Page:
Quantcast
Environmental News for a Healthier Planet and Life

Alarm Sounded Over Trump's 'Little Noticed' Push to Undermine Food Safety

Popular
Alarm Sounded Over Trump's 'Little Noticed' Push to Undermine Food Safety
Mark Van Scyoc / Shutterstock

By Jake Johnson

In what critics are describing as a move to prioritize exports over public health, the Trump administration is quietly planning to transfer work on international food safety standards from the U.S. Department of Agriculture's (USDA) health arm to its brand new trade arm, which is supervised by former animal-drug industry executive Ted McKinney.

Politico's Helena Bottemiller Evich first reported the "little-noticed" plan on Monday. Much of the concern "involves the USDA's staff that manages the U.S.' participation in the Codex Alimentarius Commission, a little-known but powerful standards-setting panel that sits under the U.N. Food and Agriculture Organization and the World Health Organization and is crucial for resolving trade disputes under the WTO," Bottemiller Evich noted.


The Codex Commission is currently debating whether to impose residue limits on the controversial drug zilpaterol, marketed as "beef-improvement technology" that is primarily used to promote growth in cattle.

Michael Hansen, a senior scientist at Consumers Union, told Politico that the Trump administration's decision to place McKinney—former global corporate affairs director of the animal pharmaceutical giant Elanco—in charge of what is often called "the food code" raises serious questions about "whether the U.S. will put even more pressure to make sure zilpaterol gets through."

The European Union, China and other nations have insisted that zilpaterol—as well as ractopamine, a drug that promotes leanness and muscle growth in animals—is not safe for human or animal consumption and should not be used in food production. The U.S. approved the drug despite these concerns.

While representatives of the food industry were quick to praise the Trump administration's decision to place the Codex office under the watch of a former corporate executive, Michael Taylor, former deputy commissioner for foods at the Food and Drug Administration under former President Barack Obama, argued that the move had been undertaken with virtually no debate or discussion and that it "threatens the scientific credibility of the United States in Codex proceedings."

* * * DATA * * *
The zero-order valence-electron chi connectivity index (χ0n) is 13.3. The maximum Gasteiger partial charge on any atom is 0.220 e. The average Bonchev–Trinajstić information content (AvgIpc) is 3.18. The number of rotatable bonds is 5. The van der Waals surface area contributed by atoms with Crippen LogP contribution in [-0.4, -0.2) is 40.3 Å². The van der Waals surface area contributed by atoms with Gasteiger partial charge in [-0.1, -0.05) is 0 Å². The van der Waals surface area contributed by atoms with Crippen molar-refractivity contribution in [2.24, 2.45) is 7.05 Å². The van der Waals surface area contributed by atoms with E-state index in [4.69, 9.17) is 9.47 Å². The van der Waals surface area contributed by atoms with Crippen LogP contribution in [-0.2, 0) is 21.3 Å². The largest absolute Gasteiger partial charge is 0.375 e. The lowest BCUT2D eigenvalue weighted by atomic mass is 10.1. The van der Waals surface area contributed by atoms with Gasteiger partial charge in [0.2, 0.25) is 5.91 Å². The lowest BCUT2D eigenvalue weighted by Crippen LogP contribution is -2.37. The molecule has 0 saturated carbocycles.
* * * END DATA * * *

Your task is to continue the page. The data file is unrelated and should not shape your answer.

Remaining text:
"There has been no dialogue on this proposal with the broad food safety community and no explanation from USDA of the problem the proposed reorganization solves," Taylor said.

The Trump administration's decision, Taylor concluded, could ultimately lower food safety standards, which would lead to "significant negative consequences in Africa and other developing regions."

Reposted with permission from our media associate Common Dreams.

A seagull flies in front of the Rampion offshore wind farm in the United Kingdom. Neil / CC BY 2.0

By Tara Lohan

A key part of the United States' clean energy transition has started to take shape, but you may need to squint to see it. About 2,000 wind turbines could be built far offshore, in federal waters off the Atlantic Coast, in the next 10 years. And more are expected.

Read More Show Less

EcoWatch Daily Newsletter

By Frank La Sorte and Kyle Horton

Millions of birds travel between their breeding and wintering grounds during spring and autumn migration, creating one of the greatest spectacles of the natural world. These journeys often span incredible distances. For example, the Blackpoll warbler, which weighs less than half an ounce, may travel up to 1,500 miles between its nesting grounds in Canada and its wintering grounds in the Caribbean and South America.

Read More Show Less

Trending

Kevin Maillefer / Unsplash

By Lynne Peeples

Editor's note: This story is part of a nine-month investigation of drinking water contamination across the U.S. The series is supported by funding from the Park Foundation and Water Foundation. Read the launch story, "Thirsting for Solutions," here.

In late September 2020, officials in Wrangell, Alaska, warned residents who were elderly, pregnant or had health problems to avoid drinking the city's tap water — unless they could filter it on their own.

Read More Show Less
Eat Just's cell-based chicken nugget is now served at Singapore restaurant 1880. Eat Just, Inc.

At a time of impending global food scarcity, cell-based meats and seafood have been heralded as the future of food.

Read More Show Less
New Zealand sea lions are an endangered species and one of the rarest species of sea lions in the world. Art Wolfe / Photodisc / Getty Images

One city in New Zealand knows what its priorities are.

Dunedin, the second largest city on New Zealand's South Island, has closed a popular road to protect a mother sea lion and her pup, The Guardian reported.

Read More Show Less